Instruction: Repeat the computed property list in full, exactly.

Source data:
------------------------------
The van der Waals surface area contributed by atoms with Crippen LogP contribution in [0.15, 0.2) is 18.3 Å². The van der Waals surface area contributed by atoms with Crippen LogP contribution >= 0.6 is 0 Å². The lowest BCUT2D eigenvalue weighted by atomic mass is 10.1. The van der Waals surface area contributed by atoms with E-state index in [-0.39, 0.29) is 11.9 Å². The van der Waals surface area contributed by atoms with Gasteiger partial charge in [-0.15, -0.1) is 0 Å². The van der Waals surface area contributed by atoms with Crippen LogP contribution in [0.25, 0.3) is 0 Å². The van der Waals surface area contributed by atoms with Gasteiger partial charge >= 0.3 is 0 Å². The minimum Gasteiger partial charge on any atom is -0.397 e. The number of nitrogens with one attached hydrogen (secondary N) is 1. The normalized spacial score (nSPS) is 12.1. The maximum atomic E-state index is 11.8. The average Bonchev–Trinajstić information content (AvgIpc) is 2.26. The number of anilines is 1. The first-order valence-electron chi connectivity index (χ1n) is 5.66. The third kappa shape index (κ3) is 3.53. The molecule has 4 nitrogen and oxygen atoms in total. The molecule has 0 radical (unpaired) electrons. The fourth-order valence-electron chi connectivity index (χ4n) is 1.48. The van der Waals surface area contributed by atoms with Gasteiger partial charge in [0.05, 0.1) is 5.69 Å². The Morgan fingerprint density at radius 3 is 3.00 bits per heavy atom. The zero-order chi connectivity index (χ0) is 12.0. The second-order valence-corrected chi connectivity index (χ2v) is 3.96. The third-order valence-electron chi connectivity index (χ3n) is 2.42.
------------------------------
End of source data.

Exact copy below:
The van der Waals surface area contributed by atoms with Crippen LogP contribution in [0.15, 0.2) is 18.3 Å². The van der Waals surface area contributed by atoms with Crippen LogP contribution >= 0.6 is 0 Å². The lowest BCUT2D eigenvalue weighted by atomic mass is 10.1. The van der Waals surface area contributed by atoms with E-state index in [-0.39, 0.29) is 11.9 Å². The van der Waals surface area contributed by atoms with Gasteiger partial charge in [-0.15, -0.1) is 0 Å². The van der Waals surface area contributed by atoms with Crippen LogP contribution in [0.25, 0.3) is 0 Å². The van der Waals surface area contributed by atoms with Gasteiger partial charge >= 0.3 is 0 Å². The minimum Gasteiger partial charge on any atom is -0.397 e. The number of nitrogens with one attached hydrogen (secondary N) is 1. The normalized spacial score (nSPS) is 12.1. The maximum atomic E-state index is 11.8. The average Bonchev–Trinajstić information content (AvgIpc) is 2.26. The number of anilines is 1. The first-order valence-electron chi connectivity index (χ1n) is 5.66. The third kappa shape index (κ3) is 3.53. The molecule has 4 nitrogen and oxygen atoms in total. The molecule has 0 radical (unpaired) electrons. The fourth-order valence-electron chi connectivity index (χ4n) is 1.48. The van der Waals surface area contributed by atoms with Gasteiger partial charge in [0.05, 0.1) is 5.69 Å². The Morgan fingerprint density at radius 3 is 3.00 bits per heavy atom. The zero-order chi connectivity index (χ0) is 12.0. The second-order valence-corrected chi connectivity index (χ2v) is 3.96. The third-order valence-electron chi connectivity index (χ3n) is 2.42.